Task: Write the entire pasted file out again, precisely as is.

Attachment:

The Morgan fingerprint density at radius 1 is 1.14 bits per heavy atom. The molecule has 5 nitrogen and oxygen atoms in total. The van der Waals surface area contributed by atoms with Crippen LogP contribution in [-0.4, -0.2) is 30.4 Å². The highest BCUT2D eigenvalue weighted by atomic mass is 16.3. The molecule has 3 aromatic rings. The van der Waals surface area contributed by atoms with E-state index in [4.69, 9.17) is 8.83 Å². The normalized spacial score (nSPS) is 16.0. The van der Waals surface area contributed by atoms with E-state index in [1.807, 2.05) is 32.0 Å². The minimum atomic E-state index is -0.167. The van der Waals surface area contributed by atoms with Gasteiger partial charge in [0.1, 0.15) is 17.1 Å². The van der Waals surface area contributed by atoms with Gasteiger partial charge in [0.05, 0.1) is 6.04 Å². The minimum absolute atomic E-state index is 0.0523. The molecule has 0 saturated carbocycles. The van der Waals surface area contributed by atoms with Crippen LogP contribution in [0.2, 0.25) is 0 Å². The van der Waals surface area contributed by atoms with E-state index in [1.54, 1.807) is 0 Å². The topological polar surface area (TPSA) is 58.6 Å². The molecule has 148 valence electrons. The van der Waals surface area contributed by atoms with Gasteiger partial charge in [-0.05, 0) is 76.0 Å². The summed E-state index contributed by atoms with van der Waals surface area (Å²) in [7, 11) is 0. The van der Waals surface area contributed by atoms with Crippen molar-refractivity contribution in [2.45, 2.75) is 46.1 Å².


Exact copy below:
The Morgan fingerprint density at radius 1 is 1.14 bits per heavy atom. The molecule has 5 nitrogen and oxygen atoms in total. The van der Waals surface area contributed by atoms with Crippen LogP contribution in [-0.4, -0.2) is 30.4 Å². The highest BCUT2D eigenvalue weighted by atomic mass is 16.3. The molecule has 3 aromatic rings. The van der Waals surface area contributed by atoms with E-state index in [4.69, 9.17) is 8.83 Å². The normalized spacial score (nSPS) is 16.0. The van der Waals surface area contributed by atoms with E-state index in [1.807, 2.05) is 32.0 Å². The minimum atomic E-state index is -0.167. The van der Waals surface area contributed by atoms with Gasteiger partial charge in [0.1, 0.15) is 17.1 Å². The van der Waals surface area contributed by atoms with Gasteiger partial charge in [0.05, 0.1) is 6.04 Å². The minimum absolute atomic E-state index is 0.0523. The molecule has 0 saturated carbocycles. The van der Waals surface area contributed by atoms with Crippen LogP contribution in [0.2, 0.25) is 0 Å². The van der Waals surface area contributed by atoms with E-state index in [1.54, 1.807) is 0 Å². The topological polar surface area (TPSA) is 58.6 Å². The molecule has 148 valence electrons. The van der Waals surface area contributed by atoms with Gasteiger partial charge in [-0.05, 0) is 76.0 Å². The summed E-state index contributed by atoms with van der Waals surface area (Å²) in [7, 11) is 0. The van der Waals surface area contributed by atoms with Crippen molar-refractivity contribution in [2.45, 2.75) is 46.1 Å².